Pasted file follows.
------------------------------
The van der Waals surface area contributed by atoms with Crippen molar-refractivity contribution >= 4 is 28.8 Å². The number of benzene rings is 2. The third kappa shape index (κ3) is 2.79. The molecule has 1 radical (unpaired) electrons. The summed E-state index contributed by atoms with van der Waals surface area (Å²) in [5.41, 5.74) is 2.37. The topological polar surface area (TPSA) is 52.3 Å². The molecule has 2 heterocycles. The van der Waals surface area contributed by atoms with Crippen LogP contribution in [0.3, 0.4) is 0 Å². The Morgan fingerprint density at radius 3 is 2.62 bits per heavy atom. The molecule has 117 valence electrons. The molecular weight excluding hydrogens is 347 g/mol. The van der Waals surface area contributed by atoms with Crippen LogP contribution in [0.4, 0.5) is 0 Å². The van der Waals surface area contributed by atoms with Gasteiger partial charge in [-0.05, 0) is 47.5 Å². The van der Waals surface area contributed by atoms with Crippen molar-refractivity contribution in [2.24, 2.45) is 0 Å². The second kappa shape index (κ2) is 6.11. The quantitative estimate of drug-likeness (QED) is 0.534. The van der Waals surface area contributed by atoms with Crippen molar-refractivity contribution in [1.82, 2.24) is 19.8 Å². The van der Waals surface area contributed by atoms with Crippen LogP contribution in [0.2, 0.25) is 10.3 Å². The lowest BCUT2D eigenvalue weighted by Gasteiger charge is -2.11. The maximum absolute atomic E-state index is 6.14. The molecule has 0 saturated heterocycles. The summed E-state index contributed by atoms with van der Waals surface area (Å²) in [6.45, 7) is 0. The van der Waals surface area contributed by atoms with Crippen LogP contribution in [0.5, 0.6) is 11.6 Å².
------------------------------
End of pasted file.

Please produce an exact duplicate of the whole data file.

The van der Waals surface area contributed by atoms with Crippen molar-refractivity contribution >= 4 is 28.8 Å². The number of benzene rings is 2. The third kappa shape index (κ3) is 2.79. The molecule has 1 radical (unpaired) electrons. The summed E-state index contributed by atoms with van der Waals surface area (Å²) in [5.41, 5.74) is 2.37. The topological polar surface area (TPSA) is 52.3 Å². The molecule has 2 heterocycles. The van der Waals surface area contributed by atoms with Crippen LogP contribution in [0.3, 0.4) is 0 Å². The Morgan fingerprint density at radius 3 is 2.62 bits per heavy atom. The molecule has 117 valence electrons. The molecular weight excluding hydrogens is 347 g/mol. The van der Waals surface area contributed by atoms with Crippen LogP contribution in [0.4, 0.5) is 0 Å². The van der Waals surface area contributed by atoms with Gasteiger partial charge in [-0.05, 0) is 47.5 Å². The van der Waals surface area contributed by atoms with Crippen molar-refractivity contribution in [2.24, 2.45) is 0 Å². The second kappa shape index (κ2) is 6.11. The quantitative estimate of drug-likeness (QED) is 0.534. The van der Waals surface area contributed by atoms with Crippen molar-refractivity contribution in [1.82, 2.24) is 19.8 Å². The van der Waals surface area contributed by atoms with Crippen LogP contribution in [0.2, 0.25) is 10.3 Å². The lowest BCUT2D eigenvalue weighted by Gasteiger charge is -2.11. The maximum absolute atomic E-state index is 6.14. The molecule has 0 saturated heterocycles. The summed E-state index contributed by atoms with van der Waals surface area (Å²) in [6.45, 7) is 0. The van der Waals surface area contributed by atoms with Crippen LogP contribution in [0.5, 0.6) is 11.6 Å².